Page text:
This past fall, I was lucky enough to catch Guillermo del Toro’s “At Home with Monsters,” a touring museum exhibition that had been on my radar since its stint at the LACMA back in 2016. The exhibit is a veritable cabinet of curiosities, with every nook and cranny packed with art, artifacts, books, and props culled from del Toro’s personal collection. I ended up going back a second time just to take it all in. The exhibit is a glimpse into the mind of someone who is excited and moved by pop culture; an enthusiastic film historian and collector who surrounds himself with his influences, and who is openly sensitive to the ways in which they play a vital role in his creative process.
Early last week Amelie director Jean-Pierre Jeunet accused del Toro of plagiarism. According to the French director, the sequence in The Shape of Water where Richard Jenkins and Sally Hawkins dance in unison while seated as an old musical number plays in the background was “[copy] and pasted” from Jeunet’s 1991’s art-house hit Delicatessen. The scene from Delicatessen features Dominique Pinon and Karin Viard bouncing in unison on a boxspring to the beat of “Dreams of Old Hawaii,” which plays on a nearby TV.
It’s pretty rich for a director like Jeunet to suggest that cinema exists (or ought to exist) in a creative vacuum. Especially when his own films owe so much to the work of others, particularly Krzysztof Kieślowski. Tellingly, when Jeunet confronted del Toro in person with his accusation, del Toro rightfully reminded him that they both owe a creative debt to Terry Gilliam. Presumably, Jeunet left out the part where del Toro then dropped the mic he was holding and produced a business card reading: “you can’t own whimsy or sea-foam green, dumbass.”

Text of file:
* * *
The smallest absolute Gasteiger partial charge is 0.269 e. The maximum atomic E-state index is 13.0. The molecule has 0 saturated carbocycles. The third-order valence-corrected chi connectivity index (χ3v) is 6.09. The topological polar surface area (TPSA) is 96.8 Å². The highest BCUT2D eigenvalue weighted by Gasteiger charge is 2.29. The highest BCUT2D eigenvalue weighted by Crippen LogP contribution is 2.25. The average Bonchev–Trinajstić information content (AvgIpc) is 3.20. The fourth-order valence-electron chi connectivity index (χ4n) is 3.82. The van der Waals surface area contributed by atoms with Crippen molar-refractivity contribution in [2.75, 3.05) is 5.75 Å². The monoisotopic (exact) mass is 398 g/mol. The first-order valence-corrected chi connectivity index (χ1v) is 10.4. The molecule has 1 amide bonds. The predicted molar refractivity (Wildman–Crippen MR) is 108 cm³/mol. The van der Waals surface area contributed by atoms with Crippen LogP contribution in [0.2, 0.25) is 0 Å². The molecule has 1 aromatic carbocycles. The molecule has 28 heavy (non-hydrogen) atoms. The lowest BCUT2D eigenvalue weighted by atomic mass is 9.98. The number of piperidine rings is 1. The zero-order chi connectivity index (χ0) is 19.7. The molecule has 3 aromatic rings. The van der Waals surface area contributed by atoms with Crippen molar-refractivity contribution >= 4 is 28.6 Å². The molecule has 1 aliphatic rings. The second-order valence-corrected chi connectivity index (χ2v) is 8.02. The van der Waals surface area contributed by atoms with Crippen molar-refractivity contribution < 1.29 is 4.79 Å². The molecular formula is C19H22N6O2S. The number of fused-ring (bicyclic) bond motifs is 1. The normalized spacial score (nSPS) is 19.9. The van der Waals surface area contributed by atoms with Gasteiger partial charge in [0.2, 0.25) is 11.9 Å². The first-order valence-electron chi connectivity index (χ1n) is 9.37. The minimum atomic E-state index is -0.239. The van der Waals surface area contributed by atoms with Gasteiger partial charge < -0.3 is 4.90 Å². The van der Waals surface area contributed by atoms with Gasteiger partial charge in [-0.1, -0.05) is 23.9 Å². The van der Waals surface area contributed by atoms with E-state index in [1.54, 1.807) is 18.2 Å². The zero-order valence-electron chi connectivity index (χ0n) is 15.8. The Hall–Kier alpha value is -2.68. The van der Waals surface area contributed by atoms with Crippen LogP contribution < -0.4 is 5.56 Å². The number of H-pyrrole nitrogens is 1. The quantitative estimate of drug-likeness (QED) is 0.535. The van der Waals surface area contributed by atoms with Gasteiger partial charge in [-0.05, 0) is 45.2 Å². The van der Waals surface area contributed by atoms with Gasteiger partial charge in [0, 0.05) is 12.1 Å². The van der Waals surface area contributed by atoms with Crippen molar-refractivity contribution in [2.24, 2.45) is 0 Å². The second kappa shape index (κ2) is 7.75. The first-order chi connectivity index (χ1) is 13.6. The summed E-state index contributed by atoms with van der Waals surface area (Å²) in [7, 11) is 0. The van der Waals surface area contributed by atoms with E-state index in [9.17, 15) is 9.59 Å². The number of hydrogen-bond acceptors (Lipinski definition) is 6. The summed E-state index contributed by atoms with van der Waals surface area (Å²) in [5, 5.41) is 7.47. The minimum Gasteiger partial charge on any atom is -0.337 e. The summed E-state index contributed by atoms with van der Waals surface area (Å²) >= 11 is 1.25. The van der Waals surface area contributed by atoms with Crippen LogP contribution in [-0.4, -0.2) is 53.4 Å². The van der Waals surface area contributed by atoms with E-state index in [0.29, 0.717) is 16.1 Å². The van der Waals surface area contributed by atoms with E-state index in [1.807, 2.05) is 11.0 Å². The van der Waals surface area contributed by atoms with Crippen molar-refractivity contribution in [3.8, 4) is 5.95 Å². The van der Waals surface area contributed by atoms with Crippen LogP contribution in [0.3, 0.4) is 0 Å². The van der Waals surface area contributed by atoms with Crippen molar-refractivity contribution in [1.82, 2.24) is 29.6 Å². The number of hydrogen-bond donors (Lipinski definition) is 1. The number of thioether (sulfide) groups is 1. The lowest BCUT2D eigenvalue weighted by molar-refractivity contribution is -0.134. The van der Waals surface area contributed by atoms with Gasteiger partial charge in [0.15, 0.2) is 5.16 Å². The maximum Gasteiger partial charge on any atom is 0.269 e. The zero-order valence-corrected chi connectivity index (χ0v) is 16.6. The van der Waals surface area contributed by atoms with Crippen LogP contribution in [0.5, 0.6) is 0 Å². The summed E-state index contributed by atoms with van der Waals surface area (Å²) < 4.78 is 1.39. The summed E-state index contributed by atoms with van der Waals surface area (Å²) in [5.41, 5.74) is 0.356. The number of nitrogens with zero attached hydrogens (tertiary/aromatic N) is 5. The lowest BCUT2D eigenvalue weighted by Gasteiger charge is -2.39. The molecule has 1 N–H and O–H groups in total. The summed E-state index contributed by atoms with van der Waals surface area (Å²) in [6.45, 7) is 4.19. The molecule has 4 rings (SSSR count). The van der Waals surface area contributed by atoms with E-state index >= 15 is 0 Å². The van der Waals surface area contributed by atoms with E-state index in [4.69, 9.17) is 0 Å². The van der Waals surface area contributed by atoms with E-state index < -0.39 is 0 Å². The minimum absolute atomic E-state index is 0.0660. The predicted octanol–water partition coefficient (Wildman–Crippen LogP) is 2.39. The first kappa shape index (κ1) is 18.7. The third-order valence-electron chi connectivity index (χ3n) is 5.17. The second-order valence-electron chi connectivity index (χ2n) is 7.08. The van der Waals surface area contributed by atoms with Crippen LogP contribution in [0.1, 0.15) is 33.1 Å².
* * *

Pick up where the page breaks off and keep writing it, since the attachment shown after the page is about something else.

Luckily for us, del Toro has a Ph.D. in subtweeting and addressed Jeunet’s accusation indirectly by posting a clip from “Pontiac Star Parade,” in which Gene Kelly and Donald O’Connor perform a seated back-and-forth tap dance to their favorite musical numbers. Compared with Delicatessen’s synchronized Hawaiian boxspring bouncing, Kelly and O’Connor’s performance has a superlatively stronger parental claim to the scene from Shape. Or, as Alfonso Cuarón puts it: “Wow! Gene Kelly plagiarized Delicatessen in 1960!”
All told, Jeunet’s accusation is not only unfounded and childish, but it’s far less interesting than the question it raises, namely: where, in film, is the line between homage and plagiarism?
Del Toro will be the first to tell you that he’s an influenced director. And of all his canon, The Shape of Water feels the most intertextually sumptuous. You could fill a book with the cinematic threads that run throughout Shape, from the palpable presence of Creature from the Black Lagoon to the subtler undertones of films like Gods and Monsters, The Red Shoes, and Jean Cocteau’s La Belle et la Bête.